My best Friendsgiving ideas and advice for a dinner party with tablescape, decorations, and recipes. Celebrate Thanksgiving with friends with a potluck style party you can host at home, outdoors, or in a small space.
How to Host Friendsgiving
These ideas for Friendsgiving are tried and true and have been tested by my friends and me for years. Follow this guide for a fun-filled celebration!
We used to have a circle of friends who were all transplants with no family nearby. So we all got together on Thanksgiving day to celebrate with each other and our children.
Those are some of my fondest memories of any holidays over the years. But as seasons change, so do the seasons of life. Our Friendsgiving dinner parties phased out as friends moved away, and lives and families changed and evolved.
What is a Friendsgiving party?
Friendsgiving is the newest trend in entertaining for Thanksgiving and it’s been gaining in popularity over the last decade.
The purpose is to celebrate the holiday with friends ahead of time, or it can be hosted on Thanksgiving day if you have a group of friends who can’t be with family.
When Should I Host It?
Plan to hold your Friendsgiving dinner a week or two before the actual holiday. Or, you can have it on Thanksgiving day if you have a group who doesn’t have travel plans or family nearby.
What Do You Eat at Friendsgiving?
The meal for Friendsgiving can be very similar to, or the same as that of Thanksgiving. If you’re hosting a dinner party a week or two before the holiday, you may want to scale down the menu or serve up some alternatives.
For instance, make my easy crockpot turkey breast instead of a whole turkey. Or make rice dressing instead of traditional stuffing. You’ll find a full list of recipes below.
In addition, hosting potluck style means each guest can bring some of their favorite recipes to share with the group.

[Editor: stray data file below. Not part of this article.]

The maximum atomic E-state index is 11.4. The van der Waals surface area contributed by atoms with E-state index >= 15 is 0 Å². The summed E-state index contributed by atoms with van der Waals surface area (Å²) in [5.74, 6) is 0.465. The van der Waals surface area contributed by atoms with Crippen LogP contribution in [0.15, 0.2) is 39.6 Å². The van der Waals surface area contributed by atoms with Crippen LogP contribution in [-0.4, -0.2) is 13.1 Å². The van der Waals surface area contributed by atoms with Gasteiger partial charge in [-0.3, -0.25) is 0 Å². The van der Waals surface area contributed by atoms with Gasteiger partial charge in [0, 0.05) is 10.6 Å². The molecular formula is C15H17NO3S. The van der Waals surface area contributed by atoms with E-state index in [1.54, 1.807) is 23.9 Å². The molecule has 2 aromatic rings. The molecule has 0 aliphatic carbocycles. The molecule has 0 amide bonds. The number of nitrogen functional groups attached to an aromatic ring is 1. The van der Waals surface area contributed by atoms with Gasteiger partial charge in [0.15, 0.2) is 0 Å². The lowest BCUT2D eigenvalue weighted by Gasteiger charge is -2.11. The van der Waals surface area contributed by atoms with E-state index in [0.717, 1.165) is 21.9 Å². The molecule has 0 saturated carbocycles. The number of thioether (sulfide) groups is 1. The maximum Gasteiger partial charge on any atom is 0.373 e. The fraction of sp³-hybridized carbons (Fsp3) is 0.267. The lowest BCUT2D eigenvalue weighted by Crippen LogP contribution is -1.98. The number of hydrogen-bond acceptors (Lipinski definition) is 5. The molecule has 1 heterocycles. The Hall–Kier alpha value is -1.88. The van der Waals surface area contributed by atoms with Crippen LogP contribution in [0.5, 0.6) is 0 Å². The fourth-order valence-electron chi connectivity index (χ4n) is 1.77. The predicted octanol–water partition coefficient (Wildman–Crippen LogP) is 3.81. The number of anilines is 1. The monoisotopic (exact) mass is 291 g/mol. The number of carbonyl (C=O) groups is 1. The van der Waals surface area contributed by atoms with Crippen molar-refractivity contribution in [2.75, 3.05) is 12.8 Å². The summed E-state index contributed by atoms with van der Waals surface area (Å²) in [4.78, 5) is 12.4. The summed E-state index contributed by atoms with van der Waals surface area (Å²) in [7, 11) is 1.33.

These suggestions work when you host Thanksgiving too.
- Start planning in early November. That way everyone has time to plan what dish they’ll bring. This is definitely a potluck party!
- Invitations are casual. The entire nature of Friendsgiving is that you celebrate with good friends. There’s no need to send formal invitations. Just start a text chain, a facebook event page, or send an Evite digital invitation.
- The host usually cooks the turkey. This comes down to simple logistics. It’s easier to cook the main protein at home and let everyone else bring a side dish or dessert to share. You get to try new recipes that other’s hold dear, and there’s an amazing variety of food available.
- Have games or activities available. If you’re hosting a group for friends that don’t know each other well, it’s nice to have something to break the ice. Conversation starters or board games are a good option. The host can provide them or ask guests to bring their favorite.
- Provide take-home boxes for leftovers. If you have a ton of food left over or if guests want to take some of their favorite new dishes they tried, have boxes or tins available to fill.
- Coordinate your menu. Make sure there’s open communication regarding the menu so you don’t have three mac n’ cheese dishes, and no pies! Use a sign up list like SignUp Genius, Evite, or a simple group text.
- Ideas for cooking-challenged guests. Not everyone loves cooking, or is great at it. Assign things like dinner rolls, a simple appetizer, or wine to them. These are also good items to bring to Friendsgiving last minute.